Victims of Father Ronat, the Cloyne priest who is to go before a canonical tribunal that can recommend he be defrocked, have reminded him they have letters of apology from the diocese for the abuse they suffered.
Eleven complaints were made to gardaí about the priest, who used to minister in North Cork.
In comments made to a newspaper this week, the priest claimed a “deliberate vendetta” had been waged against him, that victims had harassed him and that he had received “vulgar and distressing” texts and calls from the women.
Fr Ronat also said he will argue in the upcoming Church tribunal that there were significant contradictions in victim accounts made to inquiries and to the media.
The victims have described his comments as “pathetic” and “hurtful”.
The diocese’s handling of complaints against Fr Ronat was investigated by the Church’s National Board for Safeguarding Children and by Judge Yvonne Murphy as part of the Dublin Archdiocese Commission of Investigation. He has never been convicted in court.
One victim, Fennella, last night said: “Let him do whatever he wants to do. Let him question my letter of apology. I don’t have to paint myself as a victim and I have never painted myself as a victim.”
In a direct response to Fr Ronat, she said: “Bring on the tribunal. I’m not afraid of you. We’re not giving up the fight.”
Another victim described the priest as “pathetic and clearly demented”.
“The Church didn’t compensate us to find him not guilty,” she added.
Last night, a spokesman for Cloyne’s Apostolic administrator Archbishop Dermot Clifford said he would not comment as there “was a process under way at the moment”.
A canonical tribunal against Fr Ronat was started by the diocese in 2009 but was suspended when Barry Andrews, the former children’s minister, requested that Judge Murphy investigate the handling of abuse complaints in the diocese.
While the wider report was published last summer, the chapter pertaining to Fr Ronat was not published in full until December due to earlier court proceedings.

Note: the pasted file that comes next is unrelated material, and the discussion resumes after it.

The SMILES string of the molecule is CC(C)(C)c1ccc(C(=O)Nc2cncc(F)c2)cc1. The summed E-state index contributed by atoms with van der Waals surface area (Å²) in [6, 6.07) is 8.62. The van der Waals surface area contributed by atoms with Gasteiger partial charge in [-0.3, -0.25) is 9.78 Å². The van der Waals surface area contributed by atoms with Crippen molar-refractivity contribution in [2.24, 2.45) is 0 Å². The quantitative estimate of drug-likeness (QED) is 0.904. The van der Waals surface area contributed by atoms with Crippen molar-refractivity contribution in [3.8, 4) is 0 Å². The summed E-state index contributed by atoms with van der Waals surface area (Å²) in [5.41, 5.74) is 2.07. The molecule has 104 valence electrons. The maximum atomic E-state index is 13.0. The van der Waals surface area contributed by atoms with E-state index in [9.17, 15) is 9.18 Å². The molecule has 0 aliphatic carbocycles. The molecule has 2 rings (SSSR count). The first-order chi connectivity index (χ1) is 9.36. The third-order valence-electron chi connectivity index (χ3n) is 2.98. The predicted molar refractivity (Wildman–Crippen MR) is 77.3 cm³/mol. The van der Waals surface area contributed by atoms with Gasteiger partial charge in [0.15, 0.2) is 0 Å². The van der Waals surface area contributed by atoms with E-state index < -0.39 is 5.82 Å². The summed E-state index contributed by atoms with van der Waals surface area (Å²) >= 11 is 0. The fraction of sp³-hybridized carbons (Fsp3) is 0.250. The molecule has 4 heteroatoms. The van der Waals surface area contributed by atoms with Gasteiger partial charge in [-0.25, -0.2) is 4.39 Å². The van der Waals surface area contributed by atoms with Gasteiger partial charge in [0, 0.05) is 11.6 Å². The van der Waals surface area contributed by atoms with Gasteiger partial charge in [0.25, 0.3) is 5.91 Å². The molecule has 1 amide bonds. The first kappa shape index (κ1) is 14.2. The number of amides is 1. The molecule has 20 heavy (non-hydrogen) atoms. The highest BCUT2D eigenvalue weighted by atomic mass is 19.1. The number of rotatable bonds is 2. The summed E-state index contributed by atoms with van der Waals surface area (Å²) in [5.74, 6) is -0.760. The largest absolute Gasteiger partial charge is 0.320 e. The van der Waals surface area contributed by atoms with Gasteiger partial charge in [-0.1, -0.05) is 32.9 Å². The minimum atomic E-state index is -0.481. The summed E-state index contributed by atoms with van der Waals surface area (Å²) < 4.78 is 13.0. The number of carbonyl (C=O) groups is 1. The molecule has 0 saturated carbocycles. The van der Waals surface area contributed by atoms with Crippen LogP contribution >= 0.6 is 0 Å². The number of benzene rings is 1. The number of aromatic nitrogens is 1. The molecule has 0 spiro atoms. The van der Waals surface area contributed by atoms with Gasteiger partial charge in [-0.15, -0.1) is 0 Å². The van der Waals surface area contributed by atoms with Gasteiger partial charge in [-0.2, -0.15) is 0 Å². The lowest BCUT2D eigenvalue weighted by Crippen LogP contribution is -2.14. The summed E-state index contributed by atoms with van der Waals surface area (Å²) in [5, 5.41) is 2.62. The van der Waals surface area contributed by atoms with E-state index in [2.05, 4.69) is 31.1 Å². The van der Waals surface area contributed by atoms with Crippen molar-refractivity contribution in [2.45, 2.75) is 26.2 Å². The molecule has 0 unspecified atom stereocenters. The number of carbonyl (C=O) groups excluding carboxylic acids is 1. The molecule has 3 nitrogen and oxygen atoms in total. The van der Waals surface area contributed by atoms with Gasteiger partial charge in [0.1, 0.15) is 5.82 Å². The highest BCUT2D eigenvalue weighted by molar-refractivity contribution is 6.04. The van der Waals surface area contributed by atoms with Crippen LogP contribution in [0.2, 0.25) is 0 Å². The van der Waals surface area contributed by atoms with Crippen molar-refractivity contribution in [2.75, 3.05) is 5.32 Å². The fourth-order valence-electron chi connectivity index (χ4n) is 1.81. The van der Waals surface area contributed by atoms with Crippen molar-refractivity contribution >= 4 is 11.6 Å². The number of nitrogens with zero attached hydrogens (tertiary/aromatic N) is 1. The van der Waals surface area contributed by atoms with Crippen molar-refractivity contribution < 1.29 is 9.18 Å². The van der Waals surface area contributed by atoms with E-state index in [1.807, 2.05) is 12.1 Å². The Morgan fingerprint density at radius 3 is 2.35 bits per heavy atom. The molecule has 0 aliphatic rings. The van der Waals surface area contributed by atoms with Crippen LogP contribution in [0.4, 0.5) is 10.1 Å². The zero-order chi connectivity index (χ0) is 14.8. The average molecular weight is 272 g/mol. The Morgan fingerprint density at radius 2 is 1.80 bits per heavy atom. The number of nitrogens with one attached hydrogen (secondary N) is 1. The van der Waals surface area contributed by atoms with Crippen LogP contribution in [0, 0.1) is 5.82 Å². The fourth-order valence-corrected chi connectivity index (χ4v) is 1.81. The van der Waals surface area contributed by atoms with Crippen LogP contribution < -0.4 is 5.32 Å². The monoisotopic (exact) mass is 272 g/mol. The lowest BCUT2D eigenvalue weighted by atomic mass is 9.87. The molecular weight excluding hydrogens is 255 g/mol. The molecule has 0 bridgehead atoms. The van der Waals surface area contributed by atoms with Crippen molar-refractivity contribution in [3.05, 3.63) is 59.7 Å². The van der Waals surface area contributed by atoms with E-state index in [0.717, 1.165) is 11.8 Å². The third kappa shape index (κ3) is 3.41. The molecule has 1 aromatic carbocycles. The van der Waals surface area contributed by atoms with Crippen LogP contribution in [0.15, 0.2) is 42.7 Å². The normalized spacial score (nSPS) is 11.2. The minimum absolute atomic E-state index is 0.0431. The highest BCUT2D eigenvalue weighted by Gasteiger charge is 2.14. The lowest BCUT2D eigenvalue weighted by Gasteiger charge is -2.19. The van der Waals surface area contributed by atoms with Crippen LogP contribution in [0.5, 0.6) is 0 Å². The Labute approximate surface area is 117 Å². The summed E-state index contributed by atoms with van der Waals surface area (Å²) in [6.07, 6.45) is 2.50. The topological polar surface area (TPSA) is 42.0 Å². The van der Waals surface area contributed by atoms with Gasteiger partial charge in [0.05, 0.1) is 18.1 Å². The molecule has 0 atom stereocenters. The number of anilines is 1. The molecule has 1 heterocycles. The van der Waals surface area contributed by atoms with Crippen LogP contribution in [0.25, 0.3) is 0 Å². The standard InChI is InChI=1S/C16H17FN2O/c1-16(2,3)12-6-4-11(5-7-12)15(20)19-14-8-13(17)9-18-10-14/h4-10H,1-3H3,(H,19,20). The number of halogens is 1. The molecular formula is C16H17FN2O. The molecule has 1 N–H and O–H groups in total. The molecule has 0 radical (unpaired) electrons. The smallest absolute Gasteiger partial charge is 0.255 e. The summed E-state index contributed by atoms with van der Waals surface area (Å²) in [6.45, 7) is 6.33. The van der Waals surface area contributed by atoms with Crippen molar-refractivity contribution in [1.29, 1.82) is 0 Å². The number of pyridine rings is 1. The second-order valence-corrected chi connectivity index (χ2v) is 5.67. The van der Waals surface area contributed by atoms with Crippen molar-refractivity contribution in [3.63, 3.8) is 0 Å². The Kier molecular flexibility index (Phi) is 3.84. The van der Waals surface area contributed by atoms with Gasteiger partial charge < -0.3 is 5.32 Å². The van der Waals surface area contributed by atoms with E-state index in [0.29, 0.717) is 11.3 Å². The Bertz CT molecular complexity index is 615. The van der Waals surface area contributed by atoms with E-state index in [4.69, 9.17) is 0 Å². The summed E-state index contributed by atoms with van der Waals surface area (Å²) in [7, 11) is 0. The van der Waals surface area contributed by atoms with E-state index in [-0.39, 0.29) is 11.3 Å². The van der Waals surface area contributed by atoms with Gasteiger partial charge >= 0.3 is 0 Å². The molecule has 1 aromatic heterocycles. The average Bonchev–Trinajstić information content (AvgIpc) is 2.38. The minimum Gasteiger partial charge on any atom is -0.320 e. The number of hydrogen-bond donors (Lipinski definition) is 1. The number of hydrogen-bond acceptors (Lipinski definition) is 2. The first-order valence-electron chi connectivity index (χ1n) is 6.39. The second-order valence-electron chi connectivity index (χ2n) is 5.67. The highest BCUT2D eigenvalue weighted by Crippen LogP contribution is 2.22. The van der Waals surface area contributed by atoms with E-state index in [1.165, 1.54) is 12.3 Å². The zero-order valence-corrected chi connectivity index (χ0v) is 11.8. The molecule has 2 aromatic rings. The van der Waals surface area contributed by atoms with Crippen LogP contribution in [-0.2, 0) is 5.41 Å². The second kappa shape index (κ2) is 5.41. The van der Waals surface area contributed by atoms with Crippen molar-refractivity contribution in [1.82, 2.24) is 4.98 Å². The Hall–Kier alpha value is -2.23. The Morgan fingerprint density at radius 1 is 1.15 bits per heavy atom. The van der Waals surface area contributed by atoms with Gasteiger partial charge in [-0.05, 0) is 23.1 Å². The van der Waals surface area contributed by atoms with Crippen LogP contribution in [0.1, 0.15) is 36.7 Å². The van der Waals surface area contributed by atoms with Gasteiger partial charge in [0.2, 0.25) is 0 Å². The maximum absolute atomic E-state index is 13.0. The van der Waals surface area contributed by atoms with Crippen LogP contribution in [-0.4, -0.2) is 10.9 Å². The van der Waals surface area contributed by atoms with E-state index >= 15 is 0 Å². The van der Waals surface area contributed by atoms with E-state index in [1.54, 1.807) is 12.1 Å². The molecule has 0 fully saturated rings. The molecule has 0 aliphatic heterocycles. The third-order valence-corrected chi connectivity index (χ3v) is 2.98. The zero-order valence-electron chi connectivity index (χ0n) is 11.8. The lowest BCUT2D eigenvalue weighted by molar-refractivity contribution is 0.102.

In the aftermath of the publication of chapter 9, the victims have been offered further counselling by Towards Healing.
Sole survivor at summit
An Irishwoman is the sole abuse victim at the Vatican’s first summit on the issue.
But Marie Collins said the conference appeared to be “a step in the right direction” and said she had decided to take part despite initial hesitation because she believed the initiative could help prevent future abuse.
However Ms Collins, who was raped by a priest in a hospital in Dublin when she was a child, criticised the Vatican for failing to take responsibility for a systematic cover-up of abusers stretching back decades.
Pope Benedict XVI urged “profound renewal” of the Catholic Church to prevent child abuse.
“Healing for victims must be of paramount concern in the Christian community, and it must go hand in hand with a profound renewal of the Church at every level,” the Pope said in a Vatican statement.
In a message to participants at the conference, the Pope also called for “a vigorous culture of effective safeguarding and victim support” and said children’s human and spiritual growth should ne nurtured.
Bishops from 100 countries and the leaders of 33 religious orders took part in the four-day meeting, as well as the Vatican’s top anti-abuse prosecutor Charles Scicluna and just one abuse victim, Ms Collins.
The closed-door conference will also launch a child protection centre in Germany to fight sex abuse by the clergy worldwide and includes a church service in which Catholic leaders will plead for forgiveness.
But victims’ groups were not invited and slammed it as PR: “You don’t need a jolly in Rome to learn what the right thing to do is,” said Sue Cox from Survivors Voice, a coalition of victim support groups covering Ireland, Britain, Germany, the Netherlands and the US.
“This is just a PR stunt. It’s just theatre really. It’s no use,” said Ms Cox, herself a victim of abuse.
The Vatican has requested that by May all national bishops’ conferences must submit a set of comprehensive guidelines on how to combat paedophilia, stressing that abuse is not only a problem for Western churches. Officials say some countries are having trouble formulating these rules because of “cultural differences” over what exactly constitutes child abuse as well as major differences between local laws in different countries.
Victim groups say the measures lack any real enforcement powers.
Bishops have been asked to hold “listening sessions” with victims before travelling to Rome to help them understand.
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